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Implementing through Markets

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Applying an Implementation Lens
Balanced Scorecard as a Strategy for Performance Improvement
Building Coalitions
Bureaucratic Politics, Organizational Design and Decision-Making
Cognitive Biases
Defining Policy Problems and Policy Making Under Pressure
Developing Networks for Improvement
Efficiency, Effectiveness, and Instrument Choice
Financing and Fundraising in the Third Sector
Implementation and Policy
Implementation and Policy
Implementation and Risk
Implementation and the Budget Context
Implementation Environment
Implementing through Markets
Implementing with Partners
Improving Organizational Performance Through Competition
Learning as a Performance Strategy
Leveraging Diversity
Managing a Global Team
Managing Conflict
Managing Partnerships: Multi-Party Arrangements
Managing Risk: The “New” Way Forward in Managing?
Mission and Strategy
Models of Policy Making
Modernization of Public Sector Organizations
Multi-Level Governance
Network Assessment and Analysis
Operations and Marketing Strategy
Organizational Alignment
Organizational Behaviour
Organizational Culture
Organizational Performance and Management Reform
Organizing for Collaboration and Partnership
Organizing for Performance
Overview of Recent Trends in Public Administration
Performance Information as a Management Tool
Policy Analysis and Contemporary Governance
Policy Design and Instrument Choice
Policy Evaluation
Public Services in the Age of Restraint - new public service delivery models and the quest to do better with less
Public-Private Partnerships
Recent Trends from Comparative Public Administration
Rules vs. Discretion
The Crisis of “Governability” (1970s) and its Effects
The Meaning of Strategy in Public Management
The Role of Leadership in Strategy and Implementation
The Role of the Board and Strategic Governance in Third Sector Organizations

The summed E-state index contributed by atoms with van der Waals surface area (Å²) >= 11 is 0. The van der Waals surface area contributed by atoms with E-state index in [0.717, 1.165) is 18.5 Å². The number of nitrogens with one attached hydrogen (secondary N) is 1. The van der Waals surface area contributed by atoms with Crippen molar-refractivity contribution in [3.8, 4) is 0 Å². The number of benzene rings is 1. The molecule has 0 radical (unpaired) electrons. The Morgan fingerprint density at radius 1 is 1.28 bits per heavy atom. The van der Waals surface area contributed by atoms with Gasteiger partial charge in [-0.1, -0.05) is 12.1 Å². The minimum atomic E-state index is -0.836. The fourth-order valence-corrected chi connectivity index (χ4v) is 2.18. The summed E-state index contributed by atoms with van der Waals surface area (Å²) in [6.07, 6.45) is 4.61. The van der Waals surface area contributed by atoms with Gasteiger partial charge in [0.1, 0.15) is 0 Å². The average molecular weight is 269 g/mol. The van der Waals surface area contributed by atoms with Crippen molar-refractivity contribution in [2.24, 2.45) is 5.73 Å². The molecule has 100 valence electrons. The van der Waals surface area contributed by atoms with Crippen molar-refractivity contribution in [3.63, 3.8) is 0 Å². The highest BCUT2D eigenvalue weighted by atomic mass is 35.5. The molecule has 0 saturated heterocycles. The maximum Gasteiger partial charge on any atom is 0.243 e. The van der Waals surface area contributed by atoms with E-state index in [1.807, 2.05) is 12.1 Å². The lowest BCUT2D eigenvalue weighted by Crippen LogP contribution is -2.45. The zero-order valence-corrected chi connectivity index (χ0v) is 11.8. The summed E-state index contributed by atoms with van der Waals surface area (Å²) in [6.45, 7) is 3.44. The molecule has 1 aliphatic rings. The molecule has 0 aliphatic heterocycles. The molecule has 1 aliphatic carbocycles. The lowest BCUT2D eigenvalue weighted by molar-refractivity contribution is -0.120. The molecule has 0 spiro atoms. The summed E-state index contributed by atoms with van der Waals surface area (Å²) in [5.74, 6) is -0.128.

The Shift to Public Governance
Theories of Human Motivation and Decision Making: Rational Choice
Working in Teams


 A Teaching Topic in Strategy and Implementation

Implementing Through Markets

This topic deals with different strategies that governments use to augment their capacity and share risk by entering into partnerships with private sector organizations to achieve public goals. Students learn different reasons that governments may choose to implement through markets, and also learn about the challenges associated with achieving public objectives in this manner. Students are asked to consider how governments can work to ensure that public value is achieved through these partnerships, and that the loss of direct government control is balanced by efficiency gains and service improvements.

Core Concepts associated with this Topic: Alternative Service Delivery; Deregulation; Privatization; Voucher.

Topic Learning Outcome: Upon mastering this topic, students will be able to clearly articulate the possible benefits and risks to governments that are created by partnering with private sector entities to deliver policy and achieve public goals. Students will be able to apply these general lessons to specific case-studies, and will be able to recognize the possible advantages and disadvantages of a market-based implementation approach in specific situations. Students consider the implications for policy effectiveness, democratic accountability, and public finances.

Recommended Readings

Toronto PPG1007H Putting Policy Into Action: Strategic Implementation of Public Objectives

Blockliger, H. (2008). "Market mechanisms in public service provision". OECD Economics Department Working Paper, , 47.

Donahue, J. D., & Zeckhauser, R. J. (2006). Pp. 496-522. In M. Moran, M. Rein & R. E. Goodwin (Eds.), The oxford handbook of public policy (pp. 496-522). New York: Oxford University Press.

Eggers, W., & Dovey, T. (2006). “Closing the infrastructure gap." In W. Eggers, & R. Campbell (Eds.), States of transition: Tackling Government’s toughest policy and management challenges (pp. 245-75) Deloitte.

Government of Ontario. (2004). Building a Better Tomorrow: An infrastructure planning, financing and procurement framework for ontario’s public sector. http://www/

Government of Ontario. Renew Ontario: Progress Report.

Kamarck, E. (2002). Ch. 10 "The End of Government as We Know It." In J. Donahue, & J. Nye (Eds.), Market-based governance (pp. 227-59). Washington, DC.: Brookings Institution.

Kettl, D. F. (2001). Ch. 16 "Managing Indirect Government." In L. M. Salamon (Ed.), The Tools of Government (pp. 490-508).

OECD Directorate for Education. (2005). Chapter 5, "The Use of Market-Type Mechanisms to Provide Government Services." In Modernizing Government: The Way Forward.

Reason Foundation. (2006). Transforming Government Through Privatization. 

 Sample Assessment Questions:

1.) One set of risks associated with implementing through markets stems from a loss of direct government control over program delivery. In a short one-page response, explain the nature of these risks. Use examples if they can help illustrate your point.

2.)  Governments often choose to implement through markets in an effort to achieve efficiency gains and service improvements. Please describe two examples of  market-based implementation strategies that were at least partially successful in these respects.

Page created by Ben Eisen and Sean Goertzen on March 24, 2015


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